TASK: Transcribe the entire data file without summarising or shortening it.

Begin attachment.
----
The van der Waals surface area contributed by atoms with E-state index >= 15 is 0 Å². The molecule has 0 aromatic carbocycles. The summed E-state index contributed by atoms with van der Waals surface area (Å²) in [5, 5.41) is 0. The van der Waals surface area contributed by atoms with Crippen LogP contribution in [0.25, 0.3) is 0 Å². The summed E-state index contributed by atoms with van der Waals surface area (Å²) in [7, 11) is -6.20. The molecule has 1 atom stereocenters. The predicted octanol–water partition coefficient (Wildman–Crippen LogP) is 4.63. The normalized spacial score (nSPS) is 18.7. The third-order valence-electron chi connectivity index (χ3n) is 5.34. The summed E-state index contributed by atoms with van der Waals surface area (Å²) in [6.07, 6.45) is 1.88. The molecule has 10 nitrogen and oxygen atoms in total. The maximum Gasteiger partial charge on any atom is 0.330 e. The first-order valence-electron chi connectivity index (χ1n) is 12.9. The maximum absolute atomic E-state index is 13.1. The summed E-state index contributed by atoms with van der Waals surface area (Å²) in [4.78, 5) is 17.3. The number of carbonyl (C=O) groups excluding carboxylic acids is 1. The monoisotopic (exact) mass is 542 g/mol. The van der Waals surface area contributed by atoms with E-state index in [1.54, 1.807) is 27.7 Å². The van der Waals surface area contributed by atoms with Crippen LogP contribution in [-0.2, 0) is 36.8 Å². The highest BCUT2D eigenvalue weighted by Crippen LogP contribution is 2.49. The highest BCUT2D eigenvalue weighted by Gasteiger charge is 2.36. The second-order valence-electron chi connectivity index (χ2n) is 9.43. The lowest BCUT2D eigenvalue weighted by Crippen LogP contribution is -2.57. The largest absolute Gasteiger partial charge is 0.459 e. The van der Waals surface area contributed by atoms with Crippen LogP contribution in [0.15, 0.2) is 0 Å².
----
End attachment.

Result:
The van der Waals surface area contributed by atoms with E-state index >= 15 is 0 Å². The molecule has 0 aromatic carbocycles. The summed E-state index contributed by atoms with van der Waals surface area (Å²) in [5, 5.41) is 0. The van der Waals surface area contributed by atoms with Crippen LogP contribution in [0.25, 0.3) is 0 Å². The summed E-state index contributed by atoms with van der Waals surface area (Å²) in [7, 11) is -6.20. The molecule has 1 atom stereocenters. The predicted octanol–water partition coefficient (Wildman–Crippen LogP) is 4.63. The normalized spacial score (nSPS) is 18.7. The third-order valence-electron chi connectivity index (χ3n) is 5.34. The summed E-state index contributed by atoms with van der Waals surface area (Å²) in [6.07, 6.45) is 1.88. The molecule has 10 nitrogen and oxygen atoms in total. The maximum Gasteiger partial charge on any atom is 0.330 e. The first-order valence-electron chi connectivity index (χ1n) is 12.9. The maximum absolute atomic E-state index is 13.1. The summed E-state index contributed by atoms with van der Waals surface area (Å²) in [4.78, 5) is 17.3. The number of carbonyl (C=O) groups excluding carboxylic acids is 1. The monoisotopic (exact) mass is 542 g/mol. The van der Waals surface area contributed by atoms with E-state index in [1.54, 1.807) is 27.7 Å². The van der Waals surface area contributed by atoms with Crippen LogP contribution in [-0.2, 0) is 36.8 Å². The highest BCUT2D eigenvalue weighted by Crippen LogP contribution is 2.49. The highest BCUT2D eigenvalue weighted by Gasteiger charge is 2.36. The second-order valence-electron chi connectivity index (χ2n) is 9.43. The lowest BCUT2D eigenvalue weighted by Crippen LogP contribution is -2.57. The largest absolute Gasteiger partial charge is 0.459 e. The van der Waals surface area contributed by atoms with Crippen LogP contribution in [0.15, 0.2) is 0 Å².